Yes! We live in a media age where it is nearly impossible to leave the house without your phone or go through a day without using some form of technology or another. People’s dependence on technology is growing by the day, and different methods of interaction with the media are changing and advancing as well. This change affects every aspect of our lives, including our homes, schools, and jobs. Media Psychology is becoming increasingly important as technology advances.
What is Media Psychology?
“Media psychology is the branch and specialty field in psychology that focuses on the interaction of human behavior with media and technology. Media psychology is not limited to mass media or media content; it includes all forms of mediated communication and media technology-related behaviors, such as the use, design, impact, and sharing behaviors. This branch is a relatively new field of study because of advancements in technology. It uses various methods of critical analysis and investigation to develop a working model of a user’s perception of media experience.”– Wikipedia
Sociology, advertising, marketing, and communication studies are the foundations of media psychology. Because of the continuous advancement of technology, media and technology were combined. Media Psychology was not recognized as a field of study in psychology until 1986 when the American Psychological Association (APA) established Division 46, which focused on phycologists who are experts in the field of media. The APA has since changed its name to the Society for Media Psychology and Technology, and its focus has shifted to a broader study of the effect and influence of media on humans. This field of study has expanded since the 2003 launch of the APA accredited media Phycology Ph.D. program at Fielding Graduate University in the United States. Several publications, books, and scholarly journals on media psychology have been written by writers such as David Giles, and more universities such as Stanford and Cornell are beginning to recognize this field under the communication department.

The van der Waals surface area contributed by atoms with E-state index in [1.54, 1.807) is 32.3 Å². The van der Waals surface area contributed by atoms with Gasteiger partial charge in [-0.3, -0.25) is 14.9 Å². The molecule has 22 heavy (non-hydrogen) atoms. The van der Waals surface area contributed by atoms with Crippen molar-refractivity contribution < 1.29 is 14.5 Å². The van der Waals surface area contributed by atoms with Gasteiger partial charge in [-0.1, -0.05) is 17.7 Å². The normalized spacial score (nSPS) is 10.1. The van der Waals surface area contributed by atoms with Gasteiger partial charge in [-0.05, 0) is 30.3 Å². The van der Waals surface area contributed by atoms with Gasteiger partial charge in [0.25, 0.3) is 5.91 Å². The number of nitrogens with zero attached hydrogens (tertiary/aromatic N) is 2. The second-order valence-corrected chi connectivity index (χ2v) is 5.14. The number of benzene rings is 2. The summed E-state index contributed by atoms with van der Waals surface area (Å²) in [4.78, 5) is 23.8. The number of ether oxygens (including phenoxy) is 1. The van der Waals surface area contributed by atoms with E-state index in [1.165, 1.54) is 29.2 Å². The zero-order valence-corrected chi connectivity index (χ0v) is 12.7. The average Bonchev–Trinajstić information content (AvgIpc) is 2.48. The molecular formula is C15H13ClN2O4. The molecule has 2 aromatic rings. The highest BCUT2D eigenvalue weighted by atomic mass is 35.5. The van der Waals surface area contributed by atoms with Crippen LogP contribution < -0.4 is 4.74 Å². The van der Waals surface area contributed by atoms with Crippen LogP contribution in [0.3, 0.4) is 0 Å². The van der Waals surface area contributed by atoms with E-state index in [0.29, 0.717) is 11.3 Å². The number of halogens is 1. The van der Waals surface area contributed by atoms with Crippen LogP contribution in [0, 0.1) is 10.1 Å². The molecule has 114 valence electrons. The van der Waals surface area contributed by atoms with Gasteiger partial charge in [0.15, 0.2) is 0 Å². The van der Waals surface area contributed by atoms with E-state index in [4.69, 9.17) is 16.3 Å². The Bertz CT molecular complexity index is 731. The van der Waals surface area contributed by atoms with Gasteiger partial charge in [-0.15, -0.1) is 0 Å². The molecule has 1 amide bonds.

Media Psychology is concerned with ensuring a positive psychological outcome as it relates to the use of media and technology, as media is now an important part of our daily lives. Social bonds are formed through the media, and various programs and information aimed at improving every aspect of our daily lives are now being transmitted via the media and technology.
Among the topics covered by Media Psychology are:
- Online Learning – This is about how to set up online learning platforms that will benefit learners of various ages in terms of effective communication and appropriate information dissemination and assimilation.
- Media influence – This section investigates how different people react to media content. For example, how does the depiction of aggressive content elicit a reaction? Is it related to how it was presented? Can it be presented in a different way to achieve a different result?
- Audience Participation – This examines the viewer’s participation in the media presentation or the various programs presented, such as why viewers cry or laugh while watching a program. What motivates a fan’s patronage and support of a team? Etc.
Other topics are more closely related to media technologies, entertainment, healthcare, politics, and education. In the field of education, teachers who want to teach young students about media and cyber literacy should take some Media Psychology courses.
In conclusion, there is a need for this area of Psychology to be widely utilized because it is obvious that technological advancement is eminent by the day, and it comes with both advantages and disadvantages. There is a need to understand how to maximize the benefits of technology while minimizing the drawbacks, which is primarily what media Psychology aims to accomplish.
It is mandatory for media psychologists to be able to identify both the disadvantages of technological advancement and how to maximize the benefits for the benefit of all. The Media psychologist can accomplish these great feats by working as a researcher, consultant, developer, mental health counselor/provider, and so on.
The media psychologist must also be able to understand the various cultures and traditions of the people he chooses to serve, all while remaining current with technological demands.